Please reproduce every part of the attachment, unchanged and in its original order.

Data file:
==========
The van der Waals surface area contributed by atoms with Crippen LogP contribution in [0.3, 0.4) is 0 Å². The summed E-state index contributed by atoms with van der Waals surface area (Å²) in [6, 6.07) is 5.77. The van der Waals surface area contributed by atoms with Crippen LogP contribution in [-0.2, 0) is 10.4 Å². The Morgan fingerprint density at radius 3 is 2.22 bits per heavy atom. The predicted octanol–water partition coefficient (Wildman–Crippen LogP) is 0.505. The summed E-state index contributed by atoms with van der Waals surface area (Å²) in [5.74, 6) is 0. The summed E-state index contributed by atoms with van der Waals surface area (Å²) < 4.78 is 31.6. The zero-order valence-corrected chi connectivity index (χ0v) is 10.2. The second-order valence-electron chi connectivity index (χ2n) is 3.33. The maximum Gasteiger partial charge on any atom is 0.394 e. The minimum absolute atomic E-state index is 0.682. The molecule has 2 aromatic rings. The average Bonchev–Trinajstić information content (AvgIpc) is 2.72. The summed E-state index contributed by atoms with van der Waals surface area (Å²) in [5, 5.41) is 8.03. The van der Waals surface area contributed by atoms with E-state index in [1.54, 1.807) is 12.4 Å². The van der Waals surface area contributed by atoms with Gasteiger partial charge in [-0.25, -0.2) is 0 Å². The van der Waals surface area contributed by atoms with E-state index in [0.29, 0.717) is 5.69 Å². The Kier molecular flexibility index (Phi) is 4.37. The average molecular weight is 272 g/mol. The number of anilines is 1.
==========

The van der Waals surface area contributed by atoms with Crippen LogP contribution in [0.3, 0.4) is 0 Å². The summed E-state index contributed by atoms with van der Waals surface area (Å²) in [6, 6.07) is 5.77. The van der Waals surface area contributed by atoms with Crippen LogP contribution in [-0.2, 0) is 10.4 Å². The Morgan fingerprint density at radius 3 is 2.22 bits per heavy atom. The predicted octanol–water partition coefficient (Wildman–Crippen LogP) is 0.505. The summed E-state index contributed by atoms with van der Waals surface area (Å²) in [5.74, 6) is 0. The summed E-state index contributed by atoms with van der Waals surface area (Å²) < 4.78 is 31.6. The zero-order valence-corrected chi connectivity index (χ0v) is 10.2. The second-order valence-electron chi connectivity index (χ2n) is 3.33. The maximum Gasteiger partial charge on any atom is 0.394 e. The minimum absolute atomic E-state index is 0.682. The molecule has 2 aromatic rings. The average Bonchev–Trinajstić information content (AvgIpc) is 2.72. The summed E-state index contributed by atoms with van der Waals surface area (Å²) in [5, 5.41) is 8.03. The van der Waals surface area contributed by atoms with E-state index in [1.54, 1.807) is 12.4 Å². The van der Waals surface area contributed by atoms with Gasteiger partial charge in [-0.25, -0.2) is 0 Å². The van der Waals surface area contributed by atoms with E-state index in [0.29, 0.717) is 5.69 Å². The Kier molecular flexibility index (Phi) is 4.37. The average molecular weight is 272 g/mol. The number of anilines is 1.